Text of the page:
A Sensible Approach to Decrease the Hours Our Public Schools Spend on Testing
By Scott Hochberg
Our public schools are spending too much time on testing. It's not just the yearly state-mandated STAAR tests, but all the benchmark testing and practice testing that districts have added to prepare students for those tests.
In Austin, simply questioning the value of all of this testing gets you labeled as "anti- accountability." So let me be clear. I recognize and support the value of standardized testing in making sure all schools are teaching the curriculum and assuring that every student receives the benefit of that teaching. But I don’t agree that everything we are currently doing in the name of accountability has enough value to justify the class time and dollars spent. There must be a sensible middle ground between over-testing and no accountability.
I believe we can reduce testing for most students while actually improving educational accountability. That’s why I filed House Bill 233 in the last legislative session. My bill would let elementary and middle school students “test out” of taking subsequent STARR tests in a particular subject by doing well on the test in third or fifth grade. This would greatly reduce testing for most students, which in turn would reduce the amount of valuable class time spent on benchmarking and other test-preparation exercises.
Here's how my plan would work. All students would be tested in reading and math in third grade, just like they are now. Those students who pass with a comfortable margin in either subject would get to skip the test in that subject in fourth grade. Those who do not pass the test in third grade, or who barely pass, would be tested in that subject again in fourth grade to make sure that the school is doing its job in bringing those kids up to grade level. In fifth grade, we'd again test all students in all testing subjects, but then in sixth, and again in seventh, only test those who do not pass or barely pass in the previous year.
This makes sense, because from years of testing and collecting data, we know that a student who scores well on the third-grade reading test, for example, will pass the fourth-grade reading test more than 95% of the time. So before we even give the fourth-grade test, we can predict very reliably that a large group of the students will pass, and we know which students they are just by looking at their previous year’s scores.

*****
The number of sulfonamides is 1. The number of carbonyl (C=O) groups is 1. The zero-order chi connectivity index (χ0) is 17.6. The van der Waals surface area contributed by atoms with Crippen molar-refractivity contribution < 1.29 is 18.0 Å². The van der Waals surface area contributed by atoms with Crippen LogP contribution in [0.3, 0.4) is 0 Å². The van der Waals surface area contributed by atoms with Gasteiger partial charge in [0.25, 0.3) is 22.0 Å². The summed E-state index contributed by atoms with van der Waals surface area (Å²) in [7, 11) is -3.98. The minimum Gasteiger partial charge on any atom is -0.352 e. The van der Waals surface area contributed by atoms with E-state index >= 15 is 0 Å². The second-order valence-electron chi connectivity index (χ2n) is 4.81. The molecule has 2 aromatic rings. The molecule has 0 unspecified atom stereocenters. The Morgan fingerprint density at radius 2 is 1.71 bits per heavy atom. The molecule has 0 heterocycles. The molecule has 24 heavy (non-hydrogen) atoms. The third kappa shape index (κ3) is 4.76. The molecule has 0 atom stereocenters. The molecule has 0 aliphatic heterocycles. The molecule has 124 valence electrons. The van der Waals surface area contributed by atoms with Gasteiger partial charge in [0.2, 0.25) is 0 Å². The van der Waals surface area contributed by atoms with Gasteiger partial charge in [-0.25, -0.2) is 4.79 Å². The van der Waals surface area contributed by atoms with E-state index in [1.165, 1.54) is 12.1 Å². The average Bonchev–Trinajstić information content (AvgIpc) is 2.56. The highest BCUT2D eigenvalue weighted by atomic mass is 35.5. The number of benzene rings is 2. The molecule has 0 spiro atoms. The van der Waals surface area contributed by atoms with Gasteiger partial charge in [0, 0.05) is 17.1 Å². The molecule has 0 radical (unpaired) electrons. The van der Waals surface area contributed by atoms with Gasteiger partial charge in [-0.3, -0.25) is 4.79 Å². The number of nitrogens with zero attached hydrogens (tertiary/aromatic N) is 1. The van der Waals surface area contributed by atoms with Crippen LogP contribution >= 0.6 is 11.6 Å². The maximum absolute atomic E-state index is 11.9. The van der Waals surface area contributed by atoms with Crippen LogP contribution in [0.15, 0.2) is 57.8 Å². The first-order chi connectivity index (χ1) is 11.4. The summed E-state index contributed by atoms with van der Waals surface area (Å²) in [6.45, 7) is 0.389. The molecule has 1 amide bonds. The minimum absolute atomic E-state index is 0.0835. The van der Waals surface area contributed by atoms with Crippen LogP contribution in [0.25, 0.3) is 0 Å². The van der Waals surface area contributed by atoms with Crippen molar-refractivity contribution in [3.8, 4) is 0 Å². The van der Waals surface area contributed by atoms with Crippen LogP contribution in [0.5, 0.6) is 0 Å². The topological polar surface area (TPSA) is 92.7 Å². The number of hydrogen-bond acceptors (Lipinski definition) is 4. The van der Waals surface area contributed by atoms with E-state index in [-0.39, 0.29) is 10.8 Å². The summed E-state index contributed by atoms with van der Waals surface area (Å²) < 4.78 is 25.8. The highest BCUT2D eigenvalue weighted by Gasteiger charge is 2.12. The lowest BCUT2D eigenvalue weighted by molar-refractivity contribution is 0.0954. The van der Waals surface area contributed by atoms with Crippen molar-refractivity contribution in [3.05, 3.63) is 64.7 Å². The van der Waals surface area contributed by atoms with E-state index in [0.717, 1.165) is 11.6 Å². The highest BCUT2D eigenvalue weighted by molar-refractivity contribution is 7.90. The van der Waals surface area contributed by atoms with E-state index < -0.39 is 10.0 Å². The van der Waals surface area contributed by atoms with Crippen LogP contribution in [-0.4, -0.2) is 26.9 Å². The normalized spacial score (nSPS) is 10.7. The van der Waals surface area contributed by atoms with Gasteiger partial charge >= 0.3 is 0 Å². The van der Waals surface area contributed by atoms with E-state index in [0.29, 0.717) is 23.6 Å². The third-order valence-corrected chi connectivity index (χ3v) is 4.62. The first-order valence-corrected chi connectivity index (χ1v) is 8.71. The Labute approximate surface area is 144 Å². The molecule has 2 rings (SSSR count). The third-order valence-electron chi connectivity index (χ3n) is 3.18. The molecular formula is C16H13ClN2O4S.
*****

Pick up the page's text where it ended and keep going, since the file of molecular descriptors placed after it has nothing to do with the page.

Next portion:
Since that's the case, why spend so much valuable class time “preparing” those students for a test on which we already know they will do well? Similar comparisons hold true for all other subjects and grades, and are consistent regardless of the school or teacher.
My plan would have a lot less testing, but it would actually bring greater accountability. In the system today, many low-scoring students stay under the radar as long as there are enough higher-performing students to keep their schools' ratings up. These low-scoring students are the ones most likely to tune out school, become discipline problems and ultimately drop out. Under my plan, school ratings for the fourth, sixth and seventh grades would be based on the gains in scores of only those students who scored low in the previous year. There would be no place for any low-performing student to be hidden in the numbers.
Supporters of more and more testing argue that we must test all students in each grade to measure the performance of each teacher. My bill leaves that question to local choice, allowing districts to opt in additional high performing students if they choose, with the state continuing to pay for the tests. But, since almost all high-performing students pass TAKS, and presumably will pass STARR, easily each year, the test really doesn’t really tell us much about an individual teacher’s value for those kids. Besides, isn’t the true value of a fourth grade teacher how well her students perform in fifth grade, not how well she prepares them for a one-day test taken weeks before the end of fourth grade?
Texas has fundamentally followed the same testing process in k-8 for 20 years, despite changing the name of the test from TAAS to TAKS to STARR. It’s time we used what all that testing has taught us, relieve our classrooms of the constant preparation for tests, and focus our testing on those students who need extra help and evaluation.
A proposal like HB 233 will take us a long way in that direction.
State Representative Scott Hochberg (D-Houston) serves as vice-chair of the House Committee on Public Education. He is retiring from the Legislature in January after representing his district in southwest Houston for the past twenty years.